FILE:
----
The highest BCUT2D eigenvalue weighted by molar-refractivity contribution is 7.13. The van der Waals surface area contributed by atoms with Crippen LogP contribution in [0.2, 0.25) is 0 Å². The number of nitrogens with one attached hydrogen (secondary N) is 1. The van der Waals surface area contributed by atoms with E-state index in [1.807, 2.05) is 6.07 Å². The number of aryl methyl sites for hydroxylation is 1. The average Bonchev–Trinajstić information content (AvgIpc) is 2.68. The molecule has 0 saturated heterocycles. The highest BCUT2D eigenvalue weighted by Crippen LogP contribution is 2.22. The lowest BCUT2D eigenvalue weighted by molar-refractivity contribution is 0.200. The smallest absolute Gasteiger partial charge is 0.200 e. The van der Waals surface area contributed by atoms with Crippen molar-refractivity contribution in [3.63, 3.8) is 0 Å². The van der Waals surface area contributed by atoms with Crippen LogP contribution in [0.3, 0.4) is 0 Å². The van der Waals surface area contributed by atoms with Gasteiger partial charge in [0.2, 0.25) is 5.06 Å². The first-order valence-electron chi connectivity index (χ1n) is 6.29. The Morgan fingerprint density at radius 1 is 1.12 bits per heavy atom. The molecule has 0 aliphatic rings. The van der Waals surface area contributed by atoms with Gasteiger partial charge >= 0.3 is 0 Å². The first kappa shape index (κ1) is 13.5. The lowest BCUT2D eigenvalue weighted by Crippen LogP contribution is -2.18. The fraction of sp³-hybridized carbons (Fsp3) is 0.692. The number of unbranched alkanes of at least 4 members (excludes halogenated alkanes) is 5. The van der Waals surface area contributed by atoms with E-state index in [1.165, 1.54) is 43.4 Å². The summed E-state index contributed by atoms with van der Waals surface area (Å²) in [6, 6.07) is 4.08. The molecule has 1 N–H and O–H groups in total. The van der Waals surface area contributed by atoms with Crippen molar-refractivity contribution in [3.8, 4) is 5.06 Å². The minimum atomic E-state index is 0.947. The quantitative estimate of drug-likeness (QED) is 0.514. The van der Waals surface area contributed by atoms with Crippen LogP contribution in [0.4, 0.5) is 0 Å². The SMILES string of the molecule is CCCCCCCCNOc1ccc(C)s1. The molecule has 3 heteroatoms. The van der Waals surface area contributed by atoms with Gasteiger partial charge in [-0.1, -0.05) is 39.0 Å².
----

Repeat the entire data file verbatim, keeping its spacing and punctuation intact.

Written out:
The highest BCUT2D eigenvalue weighted by molar-refractivity contribution is 7.13. The van der Waals surface area contributed by atoms with Crippen LogP contribution in [0.2, 0.25) is 0 Å². The number of nitrogens with one attached hydrogen (secondary N) is 1. The van der Waals surface area contributed by atoms with E-state index in [1.807, 2.05) is 6.07 Å². The number of aryl methyl sites for hydroxylation is 1. The average Bonchev–Trinajstić information content (AvgIpc) is 2.68. The molecule has 0 saturated heterocycles. The highest BCUT2D eigenvalue weighted by Crippen LogP contribution is 2.22. The lowest BCUT2D eigenvalue weighted by molar-refractivity contribution is 0.200. The smallest absolute Gasteiger partial charge is 0.200 e. The van der Waals surface area contributed by atoms with Crippen molar-refractivity contribution in [3.63, 3.8) is 0 Å². The van der Waals surface area contributed by atoms with Crippen LogP contribution in [0.3, 0.4) is 0 Å². The van der Waals surface area contributed by atoms with Gasteiger partial charge in [0.2, 0.25) is 5.06 Å². The first-order valence-electron chi connectivity index (χ1n) is 6.29. The Morgan fingerprint density at radius 1 is 1.12 bits per heavy atom. The molecule has 0 aliphatic rings. The van der Waals surface area contributed by atoms with Gasteiger partial charge >= 0.3 is 0 Å². The first kappa shape index (κ1) is 13.5. The lowest BCUT2D eigenvalue weighted by Crippen LogP contribution is -2.18. The fraction of sp³-hybridized carbons (Fsp3) is 0.692. The number of unbranched alkanes of at least 4 members (excludes halogenated alkanes) is 5. The van der Waals surface area contributed by atoms with E-state index in [1.165, 1.54) is 43.4 Å². The summed E-state index contributed by atoms with van der Waals surface area (Å²) in [6, 6.07) is 4.08. The molecule has 1 N–H and O–H groups in total. The van der Waals surface area contributed by atoms with Crippen molar-refractivity contribution in [3.8, 4) is 5.06 Å². The minimum atomic E-state index is 0.947. The quantitative estimate of drug-likeness (QED) is 0.514. The van der Waals surface area contributed by atoms with Crippen LogP contribution in [0.4, 0.5) is 0 Å². The SMILES string of the molecule is CCCCCCCCNOc1ccc(C)s1. The molecule has 3 heteroatoms. The van der Waals surface area contributed by atoms with Gasteiger partial charge in [-0.1, -0.05) is 39.0 Å².